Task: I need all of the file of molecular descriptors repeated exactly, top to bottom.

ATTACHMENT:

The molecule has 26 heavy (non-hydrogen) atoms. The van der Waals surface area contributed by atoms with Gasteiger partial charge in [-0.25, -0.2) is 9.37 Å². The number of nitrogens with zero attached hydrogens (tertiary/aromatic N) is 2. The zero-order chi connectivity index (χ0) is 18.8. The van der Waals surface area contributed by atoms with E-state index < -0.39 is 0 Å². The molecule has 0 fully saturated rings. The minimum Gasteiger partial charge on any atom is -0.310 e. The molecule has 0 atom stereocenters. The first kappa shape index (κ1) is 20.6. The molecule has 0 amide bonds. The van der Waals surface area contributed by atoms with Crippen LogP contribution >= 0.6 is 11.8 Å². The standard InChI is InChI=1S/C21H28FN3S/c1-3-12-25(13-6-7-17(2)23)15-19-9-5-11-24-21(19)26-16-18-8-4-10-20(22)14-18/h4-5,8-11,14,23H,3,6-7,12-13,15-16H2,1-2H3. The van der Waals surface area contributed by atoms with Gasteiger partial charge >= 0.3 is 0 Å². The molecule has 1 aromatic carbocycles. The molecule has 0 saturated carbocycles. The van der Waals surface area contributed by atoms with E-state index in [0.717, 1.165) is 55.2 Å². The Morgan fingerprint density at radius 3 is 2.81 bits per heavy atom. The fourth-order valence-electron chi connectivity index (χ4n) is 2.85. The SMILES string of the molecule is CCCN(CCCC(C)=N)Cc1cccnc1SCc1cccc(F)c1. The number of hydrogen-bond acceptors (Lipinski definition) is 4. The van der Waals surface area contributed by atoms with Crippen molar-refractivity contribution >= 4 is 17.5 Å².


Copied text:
The molecule has 26 heavy (non-hydrogen) atoms. The van der Waals surface area contributed by atoms with Gasteiger partial charge in [-0.25, -0.2) is 9.37 Å². The number of nitrogens with zero attached hydrogens (tertiary/aromatic N) is 2. The zero-order chi connectivity index (χ0) is 18.8. The van der Waals surface area contributed by atoms with E-state index < -0.39 is 0 Å². The molecule has 0 fully saturated rings. The minimum Gasteiger partial charge on any atom is -0.310 e. The molecule has 0 atom stereocenters. The first kappa shape index (κ1) is 20.6. The molecule has 0 amide bonds. The van der Waals surface area contributed by atoms with Crippen LogP contribution >= 0.6 is 11.8 Å². The standard InChI is InChI=1S/C21H28FN3S/c1-3-12-25(13-6-7-17(2)23)15-19-9-5-11-24-21(19)26-16-18-8-4-10-20(22)14-18/h4-5,8-11,14,23H,3,6-7,12-13,15-16H2,1-2H3. The van der Waals surface area contributed by atoms with Gasteiger partial charge >= 0.3 is 0 Å². The molecule has 1 aromatic carbocycles. The molecule has 0 saturated carbocycles. The van der Waals surface area contributed by atoms with E-state index in [0.717, 1.165) is 55.2 Å². The Morgan fingerprint density at radius 3 is 2.81 bits per heavy atom. The fourth-order valence-electron chi connectivity index (χ4n) is 2.85. The SMILES string of the molecule is CCCN(CCCC(C)=N)Cc1cccnc1SCc1cccc(F)c1. The number of hydrogen-bond acceptors (Lipinski definition) is 4. The van der Waals surface area contributed by atoms with Crippen molar-refractivity contribution >= 4 is 17.5 Å².